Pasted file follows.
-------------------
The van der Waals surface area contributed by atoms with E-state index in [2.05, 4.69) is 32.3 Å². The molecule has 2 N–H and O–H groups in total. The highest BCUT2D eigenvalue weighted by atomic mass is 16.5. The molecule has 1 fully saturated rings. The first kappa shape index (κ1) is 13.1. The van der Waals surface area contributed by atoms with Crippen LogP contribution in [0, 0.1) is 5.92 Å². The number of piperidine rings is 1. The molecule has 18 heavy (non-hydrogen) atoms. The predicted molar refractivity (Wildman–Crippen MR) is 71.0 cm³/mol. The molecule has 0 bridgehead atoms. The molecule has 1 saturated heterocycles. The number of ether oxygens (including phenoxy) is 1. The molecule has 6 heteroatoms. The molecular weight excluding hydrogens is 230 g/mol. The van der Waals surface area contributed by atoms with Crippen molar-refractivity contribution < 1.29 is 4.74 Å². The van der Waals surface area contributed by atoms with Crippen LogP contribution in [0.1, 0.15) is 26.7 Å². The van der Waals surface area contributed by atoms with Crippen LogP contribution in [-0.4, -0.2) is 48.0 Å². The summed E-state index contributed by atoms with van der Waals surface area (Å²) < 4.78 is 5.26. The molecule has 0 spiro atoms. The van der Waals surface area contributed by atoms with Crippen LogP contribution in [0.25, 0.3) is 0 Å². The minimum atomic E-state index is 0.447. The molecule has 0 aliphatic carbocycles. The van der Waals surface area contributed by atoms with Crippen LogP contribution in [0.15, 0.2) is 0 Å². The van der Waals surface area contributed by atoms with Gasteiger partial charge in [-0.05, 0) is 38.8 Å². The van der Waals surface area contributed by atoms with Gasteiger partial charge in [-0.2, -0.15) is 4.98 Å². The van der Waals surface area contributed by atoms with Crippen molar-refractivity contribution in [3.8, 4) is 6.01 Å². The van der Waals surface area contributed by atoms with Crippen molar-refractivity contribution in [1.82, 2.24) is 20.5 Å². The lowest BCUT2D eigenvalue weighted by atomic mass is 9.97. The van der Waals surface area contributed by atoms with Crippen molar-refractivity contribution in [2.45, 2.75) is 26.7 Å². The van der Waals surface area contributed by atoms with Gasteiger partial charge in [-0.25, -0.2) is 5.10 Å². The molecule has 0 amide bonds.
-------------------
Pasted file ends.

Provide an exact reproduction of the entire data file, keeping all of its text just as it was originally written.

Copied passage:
The van der Waals surface area contributed by atoms with E-state index in [2.05, 4.69) is 32.3 Å². The molecule has 2 N–H and O–H groups in total. The highest BCUT2D eigenvalue weighted by atomic mass is 16.5. The molecule has 1 fully saturated rings. The first kappa shape index (κ1) is 13.1. The van der Waals surface area contributed by atoms with Crippen LogP contribution in [0, 0.1) is 5.92 Å². The number of piperidine rings is 1. The molecule has 18 heavy (non-hydrogen) atoms. The predicted molar refractivity (Wildman–Crippen MR) is 71.0 cm³/mol. The molecule has 0 bridgehead atoms. The molecule has 1 saturated heterocycles. The number of ether oxygens (including phenoxy) is 1. The molecule has 6 heteroatoms. The molecular weight excluding hydrogens is 230 g/mol. The van der Waals surface area contributed by atoms with Crippen molar-refractivity contribution < 1.29 is 4.74 Å². The van der Waals surface area contributed by atoms with Crippen LogP contribution in [0.1, 0.15) is 26.7 Å². The van der Waals surface area contributed by atoms with Crippen LogP contribution in [-0.4, -0.2) is 48.0 Å². The summed E-state index contributed by atoms with van der Waals surface area (Å²) < 4.78 is 5.26. The molecule has 0 spiro atoms. The van der Waals surface area contributed by atoms with Crippen LogP contribution in [0.25, 0.3) is 0 Å². The minimum atomic E-state index is 0.447. The molecule has 0 aliphatic carbocycles. The van der Waals surface area contributed by atoms with Crippen LogP contribution in [0.15, 0.2) is 0 Å². The van der Waals surface area contributed by atoms with Gasteiger partial charge in [-0.05, 0) is 38.8 Å². The van der Waals surface area contributed by atoms with Gasteiger partial charge in [-0.2, -0.15) is 4.98 Å². The van der Waals surface area contributed by atoms with Crippen molar-refractivity contribution in [3.8, 4) is 6.01 Å². The van der Waals surface area contributed by atoms with Crippen molar-refractivity contribution in [1.82, 2.24) is 20.5 Å². The lowest BCUT2D eigenvalue weighted by atomic mass is 9.97. The van der Waals surface area contributed by atoms with Crippen molar-refractivity contribution in [2.45, 2.75) is 26.7 Å². The van der Waals surface area contributed by atoms with Gasteiger partial charge in [-0.25, -0.2) is 5.10 Å². The molecule has 0 amide bonds.